Ceramic knives have a smaller, but stable share of the kitchen knife market. They have a very high hardness of around HRC 75, with the excellent edge retention that comes along with it, but also an extreme brittleness. Due to this brittleness, ceramic knives are usually sharpened at wider edge angles, to avoid chipping in daily use.
As a result, they offer a sharpness that, as compared to a well sharpened steel knife, must be called mediocre. Also, the cutting edge of ceramic knives is not free from wear. If worn, micro-chipping along the edge is a very common occurrence. However, this will produce a micro-serration that to a casual user might feel as a good sharpness, one that will be kept for a very long period of time.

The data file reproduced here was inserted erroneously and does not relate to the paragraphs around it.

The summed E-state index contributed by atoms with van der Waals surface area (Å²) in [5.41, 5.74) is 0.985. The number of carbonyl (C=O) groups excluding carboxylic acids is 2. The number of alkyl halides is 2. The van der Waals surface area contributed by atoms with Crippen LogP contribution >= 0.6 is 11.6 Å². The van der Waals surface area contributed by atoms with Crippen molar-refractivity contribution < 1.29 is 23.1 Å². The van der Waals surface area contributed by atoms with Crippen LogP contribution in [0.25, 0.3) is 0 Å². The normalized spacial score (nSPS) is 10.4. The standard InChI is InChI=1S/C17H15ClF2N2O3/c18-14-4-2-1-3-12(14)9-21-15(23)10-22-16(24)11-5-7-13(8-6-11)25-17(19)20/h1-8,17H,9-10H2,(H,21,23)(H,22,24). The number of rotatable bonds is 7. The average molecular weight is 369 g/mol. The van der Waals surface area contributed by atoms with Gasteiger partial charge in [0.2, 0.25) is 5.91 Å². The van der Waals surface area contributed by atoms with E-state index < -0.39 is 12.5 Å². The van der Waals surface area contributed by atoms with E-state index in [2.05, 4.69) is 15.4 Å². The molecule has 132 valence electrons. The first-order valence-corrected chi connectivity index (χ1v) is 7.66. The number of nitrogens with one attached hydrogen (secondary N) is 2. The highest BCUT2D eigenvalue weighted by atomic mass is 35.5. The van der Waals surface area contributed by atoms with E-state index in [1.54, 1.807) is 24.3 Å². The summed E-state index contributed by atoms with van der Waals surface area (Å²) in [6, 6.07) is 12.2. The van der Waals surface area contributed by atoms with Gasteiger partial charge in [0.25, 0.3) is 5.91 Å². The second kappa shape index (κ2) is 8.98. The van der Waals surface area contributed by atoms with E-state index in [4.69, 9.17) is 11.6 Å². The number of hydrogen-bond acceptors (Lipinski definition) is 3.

Thus ceramic knives are a good choice for casual users that want a light weight knife that cuts ok and doesn’t need to be resharpened.
Still, they have to be treated carefully - not cutting hard objects, not bending the blade, not dropping the knife, to avoid chipping or breaking.